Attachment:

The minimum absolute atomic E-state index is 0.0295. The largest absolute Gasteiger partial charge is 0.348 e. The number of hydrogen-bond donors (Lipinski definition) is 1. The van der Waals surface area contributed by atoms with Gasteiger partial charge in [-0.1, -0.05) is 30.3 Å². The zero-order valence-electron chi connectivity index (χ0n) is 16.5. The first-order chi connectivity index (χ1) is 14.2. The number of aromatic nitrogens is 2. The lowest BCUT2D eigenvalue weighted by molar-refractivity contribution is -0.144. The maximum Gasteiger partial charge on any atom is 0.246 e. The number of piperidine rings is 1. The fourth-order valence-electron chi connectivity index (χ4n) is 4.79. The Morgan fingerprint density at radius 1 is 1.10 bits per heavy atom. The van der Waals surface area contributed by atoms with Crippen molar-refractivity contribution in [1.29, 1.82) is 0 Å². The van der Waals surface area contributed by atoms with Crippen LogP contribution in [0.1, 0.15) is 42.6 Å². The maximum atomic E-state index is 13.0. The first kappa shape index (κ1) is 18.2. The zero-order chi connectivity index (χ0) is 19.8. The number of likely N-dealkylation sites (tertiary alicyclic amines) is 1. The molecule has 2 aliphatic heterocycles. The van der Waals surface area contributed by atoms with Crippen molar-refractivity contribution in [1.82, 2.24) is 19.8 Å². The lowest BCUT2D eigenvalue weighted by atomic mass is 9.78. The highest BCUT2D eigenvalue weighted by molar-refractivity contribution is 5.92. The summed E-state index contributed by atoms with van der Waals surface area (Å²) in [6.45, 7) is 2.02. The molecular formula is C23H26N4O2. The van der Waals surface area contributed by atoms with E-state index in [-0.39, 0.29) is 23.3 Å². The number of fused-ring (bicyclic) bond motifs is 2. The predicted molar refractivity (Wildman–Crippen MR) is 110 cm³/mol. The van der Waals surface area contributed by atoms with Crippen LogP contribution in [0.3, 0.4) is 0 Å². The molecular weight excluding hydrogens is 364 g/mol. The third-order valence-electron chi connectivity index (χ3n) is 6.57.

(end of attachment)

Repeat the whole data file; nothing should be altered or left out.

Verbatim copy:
The minimum absolute atomic E-state index is 0.0295. The largest absolute Gasteiger partial charge is 0.348 e. The number of hydrogen-bond donors (Lipinski definition) is 1. The van der Waals surface area contributed by atoms with Gasteiger partial charge in [-0.1, -0.05) is 30.3 Å². The zero-order valence-electron chi connectivity index (χ0n) is 16.5. The first-order chi connectivity index (χ1) is 14.2. The number of aromatic nitrogens is 2. The lowest BCUT2D eigenvalue weighted by molar-refractivity contribution is -0.144. The maximum Gasteiger partial charge on any atom is 0.246 e. The number of piperidine rings is 1. The fourth-order valence-electron chi connectivity index (χ4n) is 4.79. The Morgan fingerprint density at radius 1 is 1.10 bits per heavy atom. The van der Waals surface area contributed by atoms with Crippen molar-refractivity contribution in [1.29, 1.82) is 0 Å². The van der Waals surface area contributed by atoms with Crippen LogP contribution in [0.1, 0.15) is 42.6 Å². The maximum atomic E-state index is 13.0. The first kappa shape index (κ1) is 18.2. The zero-order chi connectivity index (χ0) is 19.8. The number of likely N-dealkylation sites (tertiary alicyclic amines) is 1. The molecule has 2 aliphatic heterocycles. The van der Waals surface area contributed by atoms with Crippen molar-refractivity contribution in [1.82, 2.24) is 19.8 Å². The lowest BCUT2D eigenvalue weighted by atomic mass is 9.78. The highest BCUT2D eigenvalue weighted by molar-refractivity contribution is 5.92. The summed E-state index contributed by atoms with van der Waals surface area (Å²) in [6.45, 7) is 2.02. The molecular formula is C23H26N4O2. The van der Waals surface area contributed by atoms with E-state index in [-0.39, 0.29) is 23.3 Å². The number of fused-ring (bicyclic) bond motifs is 2. The predicted molar refractivity (Wildman–Crippen MR) is 110 cm³/mol. The van der Waals surface area contributed by atoms with Crippen LogP contribution in [0.3, 0.4) is 0 Å². The molecular weight excluding hydrogens is 364 g/mol. The third-order valence-electron chi connectivity index (χ3n) is 6.57.